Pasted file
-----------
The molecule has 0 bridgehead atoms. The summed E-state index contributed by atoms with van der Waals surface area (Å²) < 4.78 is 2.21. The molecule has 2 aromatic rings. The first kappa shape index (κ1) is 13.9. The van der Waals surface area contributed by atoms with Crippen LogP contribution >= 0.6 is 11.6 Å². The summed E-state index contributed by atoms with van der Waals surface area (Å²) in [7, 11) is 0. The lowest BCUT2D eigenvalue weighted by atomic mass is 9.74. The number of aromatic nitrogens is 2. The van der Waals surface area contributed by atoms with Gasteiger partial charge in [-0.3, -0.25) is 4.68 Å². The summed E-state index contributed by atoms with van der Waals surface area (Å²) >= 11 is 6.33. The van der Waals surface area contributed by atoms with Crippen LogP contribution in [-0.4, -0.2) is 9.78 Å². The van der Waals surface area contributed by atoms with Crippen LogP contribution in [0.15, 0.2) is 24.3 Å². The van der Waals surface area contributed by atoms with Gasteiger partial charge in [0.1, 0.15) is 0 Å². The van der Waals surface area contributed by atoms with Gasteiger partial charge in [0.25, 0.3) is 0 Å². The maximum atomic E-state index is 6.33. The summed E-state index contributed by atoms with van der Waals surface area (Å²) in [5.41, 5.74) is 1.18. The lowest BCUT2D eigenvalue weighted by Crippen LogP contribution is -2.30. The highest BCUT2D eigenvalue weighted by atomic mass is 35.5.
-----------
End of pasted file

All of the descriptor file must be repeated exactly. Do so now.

The molecule has 0 bridgehead atoms. The summed E-state index contributed by atoms with van der Waals surface area (Å²) < 4.78 is 2.21. The molecule has 2 aromatic rings. The first kappa shape index (κ1) is 13.9. The van der Waals surface area contributed by atoms with Crippen LogP contribution >= 0.6 is 11.6 Å². The summed E-state index contributed by atoms with van der Waals surface area (Å²) in [7, 11) is 0. The lowest BCUT2D eigenvalue weighted by atomic mass is 9.74. The number of aromatic nitrogens is 2. The van der Waals surface area contributed by atoms with Gasteiger partial charge in [-0.3, -0.25) is 4.68 Å². The summed E-state index contributed by atoms with van der Waals surface area (Å²) >= 11 is 6.33. The van der Waals surface area contributed by atoms with Crippen LogP contribution in [-0.4, -0.2) is 9.78 Å². The van der Waals surface area contributed by atoms with Crippen LogP contribution in [0.15, 0.2) is 24.3 Å². The van der Waals surface area contributed by atoms with Gasteiger partial charge in [0.1, 0.15) is 0 Å². The van der Waals surface area contributed by atoms with Gasteiger partial charge in [0.25, 0.3) is 0 Å². The maximum atomic E-state index is 6.33. The summed E-state index contributed by atoms with van der Waals surface area (Å²) in [5.41, 5.74) is 1.18. The lowest BCUT2D eigenvalue weighted by Crippen LogP contribution is -2.30. The highest BCUT2D eigenvalue weighted by atomic mass is 35.5.